The view from my Airbnb in Naples never let me down! The next morning I woke up, had some coffee and made my way through the Quarteri Spagnoli in direction of the Castel Nuovo. From there I wanted to take a bus up to the Museo e Real Bosco di Capodimonte.
My favourite fruttivendolo just around the corner from my apartment.
I met some demonstrations, this was number one with mostly students in front of the Municipio.
Found the Castel Nuovo, the bus that would bring me to the Real Bosco di Capodimonte and another demonstration. It was a busy day for Naples!
Real Bosco di Capodimonte
The vast collection at the museum traces its origins back to 1738. During that year King Charles VII of Naples and Sicily (later Charles III, king of Spain) decided to build a hunting lodge on the Capodimonte hill, but then decided that he would instead build a grand palace,…to house the fabulous Farnese art collection which he had inherited from his mother, Elisabetta Farnese, last descendant of the sovereign ducal family of Parma. (Wikipedia)
Later on, the collection was getting bigger and bigger, the palace had to be enlarged. Today you could probably spend a few days at the museum to explore everything. It´s way too much for a single visit!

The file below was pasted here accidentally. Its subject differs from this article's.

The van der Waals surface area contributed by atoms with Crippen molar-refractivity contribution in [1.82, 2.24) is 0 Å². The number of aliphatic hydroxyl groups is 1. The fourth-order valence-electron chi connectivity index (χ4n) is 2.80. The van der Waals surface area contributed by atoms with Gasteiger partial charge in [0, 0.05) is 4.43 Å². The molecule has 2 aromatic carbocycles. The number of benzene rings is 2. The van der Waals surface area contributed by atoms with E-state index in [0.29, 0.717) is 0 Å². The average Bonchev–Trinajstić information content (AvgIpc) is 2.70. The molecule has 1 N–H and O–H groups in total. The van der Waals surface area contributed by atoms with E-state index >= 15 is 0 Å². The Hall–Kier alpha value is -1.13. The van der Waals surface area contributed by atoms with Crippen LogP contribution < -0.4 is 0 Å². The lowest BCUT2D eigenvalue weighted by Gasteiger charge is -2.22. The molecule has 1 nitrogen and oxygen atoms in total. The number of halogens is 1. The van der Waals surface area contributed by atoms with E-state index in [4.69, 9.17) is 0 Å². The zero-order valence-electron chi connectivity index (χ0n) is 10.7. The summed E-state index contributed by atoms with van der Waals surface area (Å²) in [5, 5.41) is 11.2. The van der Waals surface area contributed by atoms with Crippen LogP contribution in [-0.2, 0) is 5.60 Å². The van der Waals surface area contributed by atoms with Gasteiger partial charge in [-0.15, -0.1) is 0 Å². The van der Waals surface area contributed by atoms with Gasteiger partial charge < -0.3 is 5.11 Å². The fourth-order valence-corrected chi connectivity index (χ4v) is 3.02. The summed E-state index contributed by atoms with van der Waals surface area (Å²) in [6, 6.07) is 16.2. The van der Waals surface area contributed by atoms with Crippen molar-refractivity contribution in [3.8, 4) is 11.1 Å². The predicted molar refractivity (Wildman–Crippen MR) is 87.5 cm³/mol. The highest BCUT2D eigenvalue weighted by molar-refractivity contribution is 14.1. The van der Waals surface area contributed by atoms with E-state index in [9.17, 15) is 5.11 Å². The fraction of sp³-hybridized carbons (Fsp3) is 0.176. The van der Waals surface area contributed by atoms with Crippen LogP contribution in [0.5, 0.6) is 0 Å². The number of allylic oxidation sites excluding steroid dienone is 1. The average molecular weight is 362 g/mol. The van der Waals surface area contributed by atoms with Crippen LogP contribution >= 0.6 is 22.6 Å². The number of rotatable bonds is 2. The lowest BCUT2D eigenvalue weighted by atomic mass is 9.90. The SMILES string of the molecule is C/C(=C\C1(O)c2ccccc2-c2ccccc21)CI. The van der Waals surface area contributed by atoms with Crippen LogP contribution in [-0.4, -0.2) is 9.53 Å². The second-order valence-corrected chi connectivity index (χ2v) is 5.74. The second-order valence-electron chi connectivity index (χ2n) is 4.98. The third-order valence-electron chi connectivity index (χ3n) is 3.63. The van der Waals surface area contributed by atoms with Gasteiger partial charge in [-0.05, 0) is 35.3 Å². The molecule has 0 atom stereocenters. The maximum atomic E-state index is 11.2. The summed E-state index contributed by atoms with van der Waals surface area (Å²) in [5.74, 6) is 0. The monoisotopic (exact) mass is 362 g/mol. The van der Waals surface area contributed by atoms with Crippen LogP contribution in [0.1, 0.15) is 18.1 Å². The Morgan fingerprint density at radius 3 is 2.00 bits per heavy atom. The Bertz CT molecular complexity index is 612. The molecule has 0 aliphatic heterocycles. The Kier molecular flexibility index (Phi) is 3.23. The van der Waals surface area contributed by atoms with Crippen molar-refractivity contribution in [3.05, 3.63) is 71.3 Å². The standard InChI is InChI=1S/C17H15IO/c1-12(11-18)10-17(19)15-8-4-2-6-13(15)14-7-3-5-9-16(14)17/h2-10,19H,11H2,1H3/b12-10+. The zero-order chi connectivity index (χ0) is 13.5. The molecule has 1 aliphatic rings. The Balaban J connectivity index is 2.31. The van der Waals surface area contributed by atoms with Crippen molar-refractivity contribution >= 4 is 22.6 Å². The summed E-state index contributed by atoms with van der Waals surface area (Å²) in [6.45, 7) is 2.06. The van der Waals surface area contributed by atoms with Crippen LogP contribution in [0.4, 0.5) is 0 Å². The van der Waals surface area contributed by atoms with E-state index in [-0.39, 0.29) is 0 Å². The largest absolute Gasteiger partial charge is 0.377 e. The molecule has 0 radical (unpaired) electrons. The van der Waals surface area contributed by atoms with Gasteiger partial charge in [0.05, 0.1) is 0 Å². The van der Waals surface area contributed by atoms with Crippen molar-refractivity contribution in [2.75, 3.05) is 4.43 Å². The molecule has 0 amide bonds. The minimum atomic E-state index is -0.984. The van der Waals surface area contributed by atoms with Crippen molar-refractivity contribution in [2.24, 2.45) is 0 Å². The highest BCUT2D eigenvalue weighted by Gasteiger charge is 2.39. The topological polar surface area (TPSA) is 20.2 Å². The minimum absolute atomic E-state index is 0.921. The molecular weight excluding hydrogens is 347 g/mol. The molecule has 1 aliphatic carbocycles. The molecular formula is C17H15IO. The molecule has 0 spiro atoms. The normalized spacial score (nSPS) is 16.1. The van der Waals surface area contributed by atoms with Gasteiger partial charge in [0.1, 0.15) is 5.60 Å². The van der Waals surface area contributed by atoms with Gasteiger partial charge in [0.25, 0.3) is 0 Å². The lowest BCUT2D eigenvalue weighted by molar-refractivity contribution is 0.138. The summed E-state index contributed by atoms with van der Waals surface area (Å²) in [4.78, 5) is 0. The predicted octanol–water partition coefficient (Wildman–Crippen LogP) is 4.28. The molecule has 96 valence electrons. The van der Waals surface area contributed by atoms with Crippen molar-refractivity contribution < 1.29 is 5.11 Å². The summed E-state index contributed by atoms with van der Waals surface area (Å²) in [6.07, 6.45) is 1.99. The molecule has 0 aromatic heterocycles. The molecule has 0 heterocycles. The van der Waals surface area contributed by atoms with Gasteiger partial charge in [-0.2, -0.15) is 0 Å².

The Capodimonte Museum boasts 47,000 works of art that form one of the largest and most complex collections of medieval, early modern, modern and contemporary art in the world. In 126 galleries spread across 151,000 square feet, works of the great artists are exhibited such as: Michelangelo, Caravaggio, Raphael, Titian, Botticelli, Simone Martini, Giovanni Bellini, Colantonio, Artemisia Gentileschi, Jusepe de Ribera, Battistello, Luca Giordano, Mattia Preti, Francesco Solimena, the Carracci, Guido Reni, Lanfranco, Bruegel the Elder, and Van Dyck to name a few. (Arts & Culture)
The museum is surrounded by a vast park and offers an amazing view over the bay of Naples. Even more dramatic with a rain front coming in all of the sudden!